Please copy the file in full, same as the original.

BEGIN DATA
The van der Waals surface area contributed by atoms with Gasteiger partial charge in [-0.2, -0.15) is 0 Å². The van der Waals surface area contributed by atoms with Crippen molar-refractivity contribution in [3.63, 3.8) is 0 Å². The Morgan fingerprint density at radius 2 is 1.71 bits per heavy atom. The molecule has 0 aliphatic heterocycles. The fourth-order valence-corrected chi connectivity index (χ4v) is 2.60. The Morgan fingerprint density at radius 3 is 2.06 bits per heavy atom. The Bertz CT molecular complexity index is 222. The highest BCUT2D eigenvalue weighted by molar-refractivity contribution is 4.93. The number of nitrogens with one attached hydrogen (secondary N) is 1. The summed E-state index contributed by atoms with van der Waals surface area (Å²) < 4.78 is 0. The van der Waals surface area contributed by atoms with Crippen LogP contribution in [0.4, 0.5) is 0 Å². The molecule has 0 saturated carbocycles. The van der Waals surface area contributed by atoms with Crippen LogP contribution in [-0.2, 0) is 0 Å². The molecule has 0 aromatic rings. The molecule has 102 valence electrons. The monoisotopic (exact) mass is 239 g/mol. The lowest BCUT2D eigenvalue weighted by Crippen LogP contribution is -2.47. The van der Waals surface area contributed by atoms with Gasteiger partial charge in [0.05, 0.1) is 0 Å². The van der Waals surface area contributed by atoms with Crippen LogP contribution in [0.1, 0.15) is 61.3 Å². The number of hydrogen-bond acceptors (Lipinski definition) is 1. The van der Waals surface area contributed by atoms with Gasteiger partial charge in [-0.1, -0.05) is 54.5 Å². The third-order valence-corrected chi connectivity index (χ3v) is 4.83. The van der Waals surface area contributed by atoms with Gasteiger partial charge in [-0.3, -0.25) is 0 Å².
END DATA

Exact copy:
The van der Waals surface area contributed by atoms with Gasteiger partial charge in [-0.2, -0.15) is 0 Å². The van der Waals surface area contributed by atoms with Crippen molar-refractivity contribution in [3.63, 3.8) is 0 Å². The Morgan fingerprint density at radius 2 is 1.71 bits per heavy atom. The molecule has 0 aliphatic heterocycles. The fourth-order valence-corrected chi connectivity index (χ4v) is 2.60. The Morgan fingerprint density at radius 3 is 2.06 bits per heavy atom. The Bertz CT molecular complexity index is 222. The highest BCUT2D eigenvalue weighted by molar-refractivity contribution is 4.93. The number of nitrogens with one attached hydrogen (secondary N) is 1. The summed E-state index contributed by atoms with van der Waals surface area (Å²) < 4.78 is 0. The van der Waals surface area contributed by atoms with Crippen LogP contribution in [0.4, 0.5) is 0 Å². The molecule has 0 saturated carbocycles. The van der Waals surface area contributed by atoms with Crippen LogP contribution in [-0.2, 0) is 0 Å². The molecule has 0 aromatic rings. The molecule has 102 valence electrons. The monoisotopic (exact) mass is 239 g/mol. The lowest BCUT2D eigenvalue weighted by Crippen LogP contribution is -2.47. The van der Waals surface area contributed by atoms with Gasteiger partial charge in [0.05, 0.1) is 0 Å². The van der Waals surface area contributed by atoms with Crippen LogP contribution in [0.1, 0.15) is 61.3 Å². The number of hydrogen-bond acceptors (Lipinski definition) is 1. The van der Waals surface area contributed by atoms with Gasteiger partial charge in [-0.1, -0.05) is 54.5 Å². The third-order valence-corrected chi connectivity index (χ3v) is 4.83. The van der Waals surface area contributed by atoms with Gasteiger partial charge in [-0.3, -0.25) is 0 Å².